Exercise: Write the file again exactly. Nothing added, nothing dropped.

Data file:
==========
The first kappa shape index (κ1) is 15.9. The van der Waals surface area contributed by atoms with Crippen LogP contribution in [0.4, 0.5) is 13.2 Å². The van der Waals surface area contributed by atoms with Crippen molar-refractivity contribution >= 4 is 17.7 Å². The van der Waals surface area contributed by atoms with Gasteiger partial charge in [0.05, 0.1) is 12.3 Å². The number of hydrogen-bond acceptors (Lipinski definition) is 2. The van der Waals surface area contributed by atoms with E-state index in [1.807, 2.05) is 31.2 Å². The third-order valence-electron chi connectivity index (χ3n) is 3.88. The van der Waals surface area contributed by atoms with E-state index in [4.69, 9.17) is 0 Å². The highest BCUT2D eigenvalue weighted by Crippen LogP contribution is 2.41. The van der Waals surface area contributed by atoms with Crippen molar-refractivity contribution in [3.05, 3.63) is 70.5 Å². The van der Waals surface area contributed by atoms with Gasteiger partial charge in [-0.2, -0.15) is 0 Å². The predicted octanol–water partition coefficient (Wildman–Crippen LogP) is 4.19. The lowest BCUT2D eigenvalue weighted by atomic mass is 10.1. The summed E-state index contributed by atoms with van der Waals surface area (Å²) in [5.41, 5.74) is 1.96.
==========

The first kappa shape index (κ1) is 15.9. The van der Waals surface area contributed by atoms with Crippen LogP contribution in [0.4, 0.5) is 13.2 Å². The van der Waals surface area contributed by atoms with Crippen molar-refractivity contribution >= 4 is 17.7 Å². The van der Waals surface area contributed by atoms with Gasteiger partial charge in [0.05, 0.1) is 12.3 Å². The number of hydrogen-bond acceptors (Lipinski definition) is 2. The van der Waals surface area contributed by atoms with E-state index in [1.807, 2.05) is 31.2 Å². The third-order valence-electron chi connectivity index (χ3n) is 3.88. The van der Waals surface area contributed by atoms with E-state index in [4.69, 9.17) is 0 Å². The highest BCUT2D eigenvalue weighted by Crippen LogP contribution is 2.41. The van der Waals surface area contributed by atoms with Crippen molar-refractivity contribution in [3.05, 3.63) is 70.5 Å². The van der Waals surface area contributed by atoms with Gasteiger partial charge in [-0.2, -0.15) is 0 Å². The predicted octanol–water partition coefficient (Wildman–Crippen LogP) is 4.19. The lowest BCUT2D eigenvalue weighted by atomic mass is 10.1. The summed E-state index contributed by atoms with van der Waals surface area (Å²) in [5.41, 5.74) is 1.96.